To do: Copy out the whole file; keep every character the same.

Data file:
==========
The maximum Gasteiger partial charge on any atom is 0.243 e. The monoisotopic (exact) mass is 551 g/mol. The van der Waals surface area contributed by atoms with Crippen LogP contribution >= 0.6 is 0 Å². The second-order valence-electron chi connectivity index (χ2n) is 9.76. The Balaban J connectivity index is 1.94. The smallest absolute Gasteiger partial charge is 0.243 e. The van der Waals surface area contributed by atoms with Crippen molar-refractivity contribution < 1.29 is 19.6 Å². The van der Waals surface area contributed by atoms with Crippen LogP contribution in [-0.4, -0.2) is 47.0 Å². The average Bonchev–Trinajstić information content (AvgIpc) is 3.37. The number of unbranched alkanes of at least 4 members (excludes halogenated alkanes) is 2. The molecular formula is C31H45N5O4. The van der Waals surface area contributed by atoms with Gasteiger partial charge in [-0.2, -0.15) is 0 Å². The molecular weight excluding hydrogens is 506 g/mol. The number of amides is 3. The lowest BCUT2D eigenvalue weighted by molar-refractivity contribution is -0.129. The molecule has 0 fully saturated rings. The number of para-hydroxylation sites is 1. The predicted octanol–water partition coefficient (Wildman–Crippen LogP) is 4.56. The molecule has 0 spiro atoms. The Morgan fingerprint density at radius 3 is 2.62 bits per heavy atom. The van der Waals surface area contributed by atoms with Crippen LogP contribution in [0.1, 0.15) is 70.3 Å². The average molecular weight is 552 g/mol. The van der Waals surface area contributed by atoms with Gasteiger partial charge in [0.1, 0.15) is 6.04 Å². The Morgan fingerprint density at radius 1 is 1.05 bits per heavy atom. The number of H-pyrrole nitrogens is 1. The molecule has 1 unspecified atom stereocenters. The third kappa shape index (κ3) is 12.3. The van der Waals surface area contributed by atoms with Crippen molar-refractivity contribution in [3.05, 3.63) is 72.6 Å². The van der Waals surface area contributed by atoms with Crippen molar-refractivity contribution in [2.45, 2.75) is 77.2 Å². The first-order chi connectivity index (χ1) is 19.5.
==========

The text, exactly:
The maximum Gasteiger partial charge on any atom is 0.243 e. The monoisotopic (exact) mass is 551 g/mol. The van der Waals surface area contributed by atoms with Crippen LogP contribution >= 0.6 is 0 Å². The second-order valence-electron chi connectivity index (χ2n) is 9.76. The Balaban J connectivity index is 1.94. The smallest absolute Gasteiger partial charge is 0.243 e. The van der Waals surface area contributed by atoms with Crippen molar-refractivity contribution < 1.29 is 19.6 Å². The van der Waals surface area contributed by atoms with Crippen LogP contribution in [-0.4, -0.2) is 47.0 Å². The average Bonchev–Trinajstić information content (AvgIpc) is 3.37. The number of unbranched alkanes of at least 4 members (excludes halogenated alkanes) is 2. The molecular formula is C31H45N5O4. The van der Waals surface area contributed by atoms with Gasteiger partial charge in [-0.2, -0.15) is 0 Å². The molecular weight excluding hydrogens is 506 g/mol. The number of amides is 3. The lowest BCUT2D eigenvalue weighted by molar-refractivity contribution is -0.129. The molecule has 0 fully saturated rings. The number of para-hydroxylation sites is 1. The predicted octanol–water partition coefficient (Wildman–Crippen LogP) is 4.56. The molecule has 0 spiro atoms. The Morgan fingerprint density at radius 3 is 2.62 bits per heavy atom. The van der Waals surface area contributed by atoms with Crippen LogP contribution in [0.1, 0.15) is 70.3 Å². The average molecular weight is 552 g/mol. The van der Waals surface area contributed by atoms with Gasteiger partial charge in [0.1, 0.15) is 6.04 Å². The Morgan fingerprint density at radius 1 is 1.05 bits per heavy atom. The number of H-pyrrole nitrogens is 1. The molecule has 1 unspecified atom stereocenters. The third kappa shape index (κ3) is 12.3. The van der Waals surface area contributed by atoms with Crippen molar-refractivity contribution in [3.05, 3.63) is 72.6 Å². The van der Waals surface area contributed by atoms with Crippen molar-refractivity contribution in [2.45, 2.75) is 77.2 Å². The first-order chi connectivity index (χ1) is 19.5.